Antique Spotlight: Westmoreland Glass
These patterns are still classic today.
Is there anything more beautiful than a vase full of flowers? For those of use who collect vintage and antique glassware, the best pieces in our collections often see a lot of use. And, often the best finds are at thrift stores. But, for folks who are interested in Westmoreland glass the identification process can be a little tricky at times.
If these is a style of glass you like, chances are good that at some point Westmoreland made it. From very conventional designs to the folksy looks of the 1970s, Westmoreland had something for everyone over the years. From 1890-1984 the Westmoreland Glass Company (previously called the Specialty Glass Company) operated out of Grapeville, Pennsylvania.
Westmoreland Glass innovated the Mary Gregory style, and the high quality milk glass which would become a defining material in 20th century glassware. Westmoreland was the first to make milk glass in the U.S. and were the originator of the hen on nest dishes that are still so wildly appealing to collectors.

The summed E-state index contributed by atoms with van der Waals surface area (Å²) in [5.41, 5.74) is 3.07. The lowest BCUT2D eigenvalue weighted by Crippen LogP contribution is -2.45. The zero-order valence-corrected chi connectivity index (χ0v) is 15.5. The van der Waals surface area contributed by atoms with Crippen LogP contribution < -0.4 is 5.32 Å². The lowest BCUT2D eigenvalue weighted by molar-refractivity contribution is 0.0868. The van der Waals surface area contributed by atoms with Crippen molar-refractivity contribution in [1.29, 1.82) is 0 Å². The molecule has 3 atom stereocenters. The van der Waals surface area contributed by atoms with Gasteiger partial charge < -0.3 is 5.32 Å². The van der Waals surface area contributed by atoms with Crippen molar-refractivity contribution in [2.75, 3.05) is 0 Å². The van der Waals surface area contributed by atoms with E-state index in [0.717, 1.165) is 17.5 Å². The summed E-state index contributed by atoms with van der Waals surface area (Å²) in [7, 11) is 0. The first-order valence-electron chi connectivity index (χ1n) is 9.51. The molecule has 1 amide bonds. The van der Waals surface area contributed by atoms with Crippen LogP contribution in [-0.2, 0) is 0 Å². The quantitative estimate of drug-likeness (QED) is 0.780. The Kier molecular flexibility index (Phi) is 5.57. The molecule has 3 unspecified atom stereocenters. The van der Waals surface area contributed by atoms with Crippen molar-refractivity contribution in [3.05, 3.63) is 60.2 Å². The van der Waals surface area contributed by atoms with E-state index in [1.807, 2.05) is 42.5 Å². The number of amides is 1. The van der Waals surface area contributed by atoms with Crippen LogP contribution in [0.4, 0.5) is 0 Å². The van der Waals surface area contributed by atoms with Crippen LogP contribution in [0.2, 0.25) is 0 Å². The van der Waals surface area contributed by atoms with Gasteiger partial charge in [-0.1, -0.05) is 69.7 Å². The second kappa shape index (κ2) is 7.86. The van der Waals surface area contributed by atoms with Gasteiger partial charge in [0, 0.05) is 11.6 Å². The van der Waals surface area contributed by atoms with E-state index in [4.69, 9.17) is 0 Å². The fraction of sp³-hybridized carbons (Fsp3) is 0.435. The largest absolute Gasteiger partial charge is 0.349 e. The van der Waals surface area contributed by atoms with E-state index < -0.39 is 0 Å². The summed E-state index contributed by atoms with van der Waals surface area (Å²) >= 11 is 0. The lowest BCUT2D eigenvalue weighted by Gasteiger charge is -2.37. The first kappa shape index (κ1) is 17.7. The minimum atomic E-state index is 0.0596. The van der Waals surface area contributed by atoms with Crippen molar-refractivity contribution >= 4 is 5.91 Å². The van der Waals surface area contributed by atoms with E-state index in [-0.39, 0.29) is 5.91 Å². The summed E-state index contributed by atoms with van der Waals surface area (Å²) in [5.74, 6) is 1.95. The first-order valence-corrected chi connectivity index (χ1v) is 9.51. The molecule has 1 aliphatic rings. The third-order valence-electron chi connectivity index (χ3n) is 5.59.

Notable patterns include:
Doric (sometimes called Laced Edge)
Old Quilt (sometimes called Checkerboard)
Wildflower and Lace
One of the most popular (and expensive) designs from Westmoreland is the Old Quilt pattern. These came in carnival glass, slag glass, plain milk glass, and in embellished milk glass with colored accents. This pattern came in dresser sets, tumblers, plates, vases, punch bowls, tea sets, and many other household items as well. Despite the huge range, Old Quilt items are still some of the most desirable. A pitcher and tumbler set in Old Quilt recently sold for $110, but we’ve seen them priced as high as $300!
One of the most popular lines of Westmoreland is now referred to a “satin” glass for it’s frosted finish which is smooth to the touch. These satin pieces came in sundae cups, tumblers, and even the whimsical Mini Lite lanterns that proved to be quite popular well from the 1950s-1970s.
The first Westmoreland pieces were marked with a W inside a keystone, and in the 1940s this logo was changed to the more recognizable overlapping WG. Some Westmoreland pieces today are completely unmarked. Later production runs were sometimes labeled with a paper sticker, which is long gone in nearly every case. Other versions of the makers mark included a stylized W which more resembled three 111s all together.
If you enjoy these types of glass items, it might be worth investing in a guidebook about Westmoreland glass, as there a few on the market which can help you identify unmarked pieces. These lovely glass pieces have been a part of American decor for more than a century and many of the classic designs are still stylish today. Perhaps this is why so many people are still collecting Westmoreland glass!